The American Cobblestone House

Architectural Byproduct in New York and Other States

two story house, flat roof with overhang, white trim, small columns on either side of white front door, four visible sides in the front with quoins at each angle. inlaid stone siding
James Coolidge Octagon House, 1850, in Madison, New York. Lvklock via Wikimedia Commons, Creative Commons Attribution-ShareAlike 3.0 Unported (CC BY-SA 3.0) (cropped)

Octagon houses are unusual enough, but look more closely at this one in Madison, in upstate New York. Each of its sides is stuck with rows of rounded stones! What's that all about?

New York's Madison County is not quite like Robert James Waller's Iowa locale with all its Bridges of Madison County. But the cobblestone houses of western New York State are curious — and beautiful.

We went to guest author Sue Freeman to find out more.

Cobblestone Houses: Folk Art Buildings of Western New York

close-up of house siding, large horizontal grooves with stones inlaid
Detail of Logli-Herrick Cobblestone House, 1847, Rockford, Illinois. IvoShandor via Wikimedia Commons, Creative Commons Attribution-ShareAlike 3.0 Unported (CC BY-SA 3.0) (cropped)

Writer Sue Freeman, along with her husband Rich, is the author of 12 outdoor recreation guidebooks covering where to hike, bike, ski, find waterfalls, and explore cobblestone buildings in Central and Western New York State. Freeman's book Cobblestone Quest: Road Tours of New York’s Historic Buildings (Footprint Press, 2005) explains the history behind these unusual buildings. Here is her exclusive reporting:


"Building with cobblestones was a folk art that flourished for 35 years, from 1825 until the Civil War, in western New York State. In all, over 700 cobblestone buildings were built in this region. Many still exist and are in use today.
"Stone houses can be found in many parts of the world, but New York's cobblestone houses are unique. Instead of larger rocks, builders used rounded or oblong cobblestones small enough to fit in the palm of your hand.  New York had an abundance of these stones because of the glacial deposits and lake wave action of prehistoric Lake Iroquois and the more recent Lake Ontario.
"The stones were an impediment to the early settlers who tried to farm the land. Then, the farmers began to use these stones as an inexpensive building material. Cobblestone construction evolved into an art form with each mason developing his artistic creativity over time.
"New York cobblestone buildings come in many sizes, shapes, designs, and floor plans. They differ from European cobblestones (or flints) in that full stones were used (not split flints). Western New York masons developed unique embellishments of the vertical and horizontal mortars. A few masons from New York migrated west and built a smattering of cobblestone buildings in the Midwest & Ontario, Canada. However, more than 95% of these interesting cobblestone homes are located in New York State."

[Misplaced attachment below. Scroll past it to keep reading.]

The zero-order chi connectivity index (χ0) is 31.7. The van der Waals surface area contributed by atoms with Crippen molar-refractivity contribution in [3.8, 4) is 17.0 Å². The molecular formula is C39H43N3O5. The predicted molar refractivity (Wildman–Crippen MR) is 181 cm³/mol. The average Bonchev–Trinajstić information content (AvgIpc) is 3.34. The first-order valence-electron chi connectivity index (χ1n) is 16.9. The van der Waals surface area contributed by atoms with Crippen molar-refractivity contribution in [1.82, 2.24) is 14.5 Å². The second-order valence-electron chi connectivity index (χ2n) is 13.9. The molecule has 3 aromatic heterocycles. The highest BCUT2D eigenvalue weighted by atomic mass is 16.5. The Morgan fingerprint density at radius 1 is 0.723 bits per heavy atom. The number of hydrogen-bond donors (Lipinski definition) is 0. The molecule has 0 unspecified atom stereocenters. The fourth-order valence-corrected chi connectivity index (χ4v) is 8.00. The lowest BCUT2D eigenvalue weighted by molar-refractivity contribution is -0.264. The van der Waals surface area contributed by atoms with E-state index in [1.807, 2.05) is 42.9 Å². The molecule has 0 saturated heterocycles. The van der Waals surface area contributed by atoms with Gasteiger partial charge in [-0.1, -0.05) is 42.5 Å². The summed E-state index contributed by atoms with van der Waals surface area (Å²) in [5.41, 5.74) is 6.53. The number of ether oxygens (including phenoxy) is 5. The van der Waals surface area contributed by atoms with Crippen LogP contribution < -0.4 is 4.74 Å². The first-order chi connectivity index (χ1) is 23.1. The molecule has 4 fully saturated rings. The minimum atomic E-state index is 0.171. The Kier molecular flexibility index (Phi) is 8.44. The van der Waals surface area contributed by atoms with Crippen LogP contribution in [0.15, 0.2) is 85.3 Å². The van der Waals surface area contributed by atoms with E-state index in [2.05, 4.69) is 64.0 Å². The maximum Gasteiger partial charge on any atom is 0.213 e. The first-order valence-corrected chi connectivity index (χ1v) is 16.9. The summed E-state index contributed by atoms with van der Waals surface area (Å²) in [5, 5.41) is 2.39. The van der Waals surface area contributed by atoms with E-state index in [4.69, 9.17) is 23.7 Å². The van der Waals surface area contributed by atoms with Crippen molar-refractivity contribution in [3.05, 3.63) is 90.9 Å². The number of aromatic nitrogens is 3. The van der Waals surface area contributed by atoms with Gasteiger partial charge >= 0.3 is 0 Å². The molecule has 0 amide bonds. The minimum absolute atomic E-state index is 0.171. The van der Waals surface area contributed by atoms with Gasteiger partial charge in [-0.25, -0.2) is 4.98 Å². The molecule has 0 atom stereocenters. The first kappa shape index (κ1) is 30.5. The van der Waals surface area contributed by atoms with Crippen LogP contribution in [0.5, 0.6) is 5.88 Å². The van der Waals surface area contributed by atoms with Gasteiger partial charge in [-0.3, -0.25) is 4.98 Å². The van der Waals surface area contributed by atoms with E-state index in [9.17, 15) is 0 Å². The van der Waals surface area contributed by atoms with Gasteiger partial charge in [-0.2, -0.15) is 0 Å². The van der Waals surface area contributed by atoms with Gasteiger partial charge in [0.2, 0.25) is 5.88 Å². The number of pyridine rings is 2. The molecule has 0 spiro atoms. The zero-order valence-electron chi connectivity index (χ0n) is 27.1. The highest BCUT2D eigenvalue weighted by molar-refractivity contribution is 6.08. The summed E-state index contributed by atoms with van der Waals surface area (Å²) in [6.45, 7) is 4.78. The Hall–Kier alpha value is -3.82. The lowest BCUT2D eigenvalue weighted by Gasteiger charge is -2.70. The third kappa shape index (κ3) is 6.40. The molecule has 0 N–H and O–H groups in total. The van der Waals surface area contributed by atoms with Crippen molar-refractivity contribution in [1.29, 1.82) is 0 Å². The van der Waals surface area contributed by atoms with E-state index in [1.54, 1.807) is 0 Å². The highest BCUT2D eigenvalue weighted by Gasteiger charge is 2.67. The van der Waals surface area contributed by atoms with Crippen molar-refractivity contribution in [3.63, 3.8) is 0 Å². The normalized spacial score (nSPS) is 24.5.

Logli-Herrick Cobblestone House, 1847

facade of 1 1/2 story side gable house, 5 small horizontal windows under the roof eave, two six-over-six windows on either side of front door with sidelight windows
Logli-Herrick Cobblestone House, 1847, Rockford, Illinois. IvoShandor via Wikimedia Commons, Creative Commons Attribution-ShareAlike 3.0 Unported (CC BY-SA 3.0) (cropped)

In all their uniqueness, cobblestone homes are not unique to New York State. The Logli-Herrick house shown here is one of the oldest homes in Rockford, Illinois.

Elijah Herrick is said to have settled in Illinois from Massachusetts. Anyone who has lived at this 42°-43° N latitude knows the roundness of stones and their creative uses. The retreating glaciers of the Ice Age left mountains of debris, in fields and on lake shores.  The cobblestones Herrick used in Rockford are said to have been "hauled by ox cart from the Rock River."  The Logli family were later owners who eventually donated the home to "a now defunct local historic preservation advocacy group."

The question of what to do with these old homes is a preservation issue. What owners do with any 19th century home is more than a renovation issue.

Butterfield Cobblestone House, 1849

2 story front gable house with quoins and one-story side gable extension with open porch of 4 pillars
Butterfield Cobblestone House, 1849, Clarendon, New York. Daniel Case via Wikimedia Commons, Creative Commons Attribution-ShareAlike 3.0 Unported (CC BY-SA 3.0) (cropped)

West of Rochester, New York near the village of Holley and the southern shores of Lake Ontario, Orson Butterfield built this cobblestone-sided farmhouse. The regal style of the day for a prosperous farmer was Greek Revival. Like many other cobblestone homes, quoins and limestone lintels above the doors and windows were the traditional ornamentation. The construction material was local stones from the lake. The builders, no doubt, were the stone masons who built the nearby Erie Canal.

Cobblestone houses are an interesting piece of architectural history. In upstate New York, these homes were built after the Erie Canal was finished in 1825. The new waterway brought prosperity to rural regions, and the stonemasons who built the locks were the craftsmen ready to build again.

What do we do with these old homes? The Butterfield Cobblestone House is on Facebook. Like it.

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